Restaurants in Georgetown
The restaurant rocks out with fine (and sometimes exotic) meats, American craft beer (more than 20 on tap), and a punk roadhouse atmosphere. Every Wednesday, the chef adds a special wild game entrée (kangaroo, snake, ostrich, yak, etc.) to the already adventurous menu.
A local institution, the Moby Dick House of Kabob was founded by an Iranian restauranteur in 1989 but has now expanded to 15 locations throughout the metro area.
Billed as the first sushi bar in Washington, D.C., this tiny Glover Park hole-in-the-wall makes up for its lack of ambiance with a menu of fresh, skillfully prepared seafood.
The newest branch of chef Michel Richard’s growing mini-empire (there are two other Citronelles opening in California this year) is an extra-swanky temple of nouvelle French cuisine.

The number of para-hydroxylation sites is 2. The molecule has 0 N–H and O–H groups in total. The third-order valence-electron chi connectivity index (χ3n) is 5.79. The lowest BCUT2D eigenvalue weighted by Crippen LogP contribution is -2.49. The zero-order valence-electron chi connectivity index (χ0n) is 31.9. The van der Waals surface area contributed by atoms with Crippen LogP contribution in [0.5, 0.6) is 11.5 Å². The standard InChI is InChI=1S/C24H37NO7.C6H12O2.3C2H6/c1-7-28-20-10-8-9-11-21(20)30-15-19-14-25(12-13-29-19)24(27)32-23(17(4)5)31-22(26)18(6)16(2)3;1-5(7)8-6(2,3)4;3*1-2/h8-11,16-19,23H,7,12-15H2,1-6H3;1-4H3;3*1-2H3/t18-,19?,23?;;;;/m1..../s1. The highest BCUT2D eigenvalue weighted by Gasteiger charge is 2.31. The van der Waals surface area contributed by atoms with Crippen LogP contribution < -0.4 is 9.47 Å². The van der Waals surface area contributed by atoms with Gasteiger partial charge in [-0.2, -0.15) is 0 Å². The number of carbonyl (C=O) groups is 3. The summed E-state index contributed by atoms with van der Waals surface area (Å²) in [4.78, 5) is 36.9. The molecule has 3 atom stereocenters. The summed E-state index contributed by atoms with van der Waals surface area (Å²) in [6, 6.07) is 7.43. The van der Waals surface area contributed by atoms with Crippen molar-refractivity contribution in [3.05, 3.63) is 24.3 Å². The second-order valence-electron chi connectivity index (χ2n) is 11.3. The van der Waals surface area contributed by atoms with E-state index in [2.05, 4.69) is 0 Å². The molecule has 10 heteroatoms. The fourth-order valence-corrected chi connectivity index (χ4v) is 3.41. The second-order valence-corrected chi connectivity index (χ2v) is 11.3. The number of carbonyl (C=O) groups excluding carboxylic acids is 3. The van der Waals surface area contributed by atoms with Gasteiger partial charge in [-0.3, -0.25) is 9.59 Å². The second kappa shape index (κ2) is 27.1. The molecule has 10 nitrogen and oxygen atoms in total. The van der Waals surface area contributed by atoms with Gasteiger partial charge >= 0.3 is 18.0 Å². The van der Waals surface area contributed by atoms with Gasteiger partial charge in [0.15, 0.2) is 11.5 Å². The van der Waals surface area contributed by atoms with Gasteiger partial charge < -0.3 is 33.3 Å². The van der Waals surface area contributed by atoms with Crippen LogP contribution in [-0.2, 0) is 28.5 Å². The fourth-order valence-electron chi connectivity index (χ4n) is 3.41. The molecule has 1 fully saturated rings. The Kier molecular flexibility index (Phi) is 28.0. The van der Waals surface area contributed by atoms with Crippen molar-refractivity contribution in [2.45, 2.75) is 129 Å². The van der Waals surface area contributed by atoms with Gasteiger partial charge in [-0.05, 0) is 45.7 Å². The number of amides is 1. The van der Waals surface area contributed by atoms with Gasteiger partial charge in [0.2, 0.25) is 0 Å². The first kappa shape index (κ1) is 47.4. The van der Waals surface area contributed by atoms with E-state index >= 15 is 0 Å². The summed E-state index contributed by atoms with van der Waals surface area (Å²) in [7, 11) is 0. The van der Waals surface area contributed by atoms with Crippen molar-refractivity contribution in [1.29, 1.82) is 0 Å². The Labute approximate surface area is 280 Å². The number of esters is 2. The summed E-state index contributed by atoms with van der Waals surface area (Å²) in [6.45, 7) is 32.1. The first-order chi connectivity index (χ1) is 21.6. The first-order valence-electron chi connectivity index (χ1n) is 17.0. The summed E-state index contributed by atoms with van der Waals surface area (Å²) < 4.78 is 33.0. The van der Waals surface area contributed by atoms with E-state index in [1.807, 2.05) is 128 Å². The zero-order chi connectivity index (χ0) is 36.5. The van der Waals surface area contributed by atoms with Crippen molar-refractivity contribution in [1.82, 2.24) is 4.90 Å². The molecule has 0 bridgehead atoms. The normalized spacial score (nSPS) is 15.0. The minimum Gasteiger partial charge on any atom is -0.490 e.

This Federal-style townhouse on a quiet street in Georgetown was converted into a restaurant in 1960. Taking its name from the year the Constitution was adopted, 1789 occupies six cozy dining rooms within an elegant and renovated two-story townhouse furnished with period American antiques.
As much a cultural experience as a place for a meal, this restaurant and sushi bar on MacArthur Blvd takes traditional Japanese dining seriously. Dinner at Makoto is a formal affair in an environment where rules of decorum are observed and hushed tones seem appropriate.
Sophisticated farmer-owned restaurant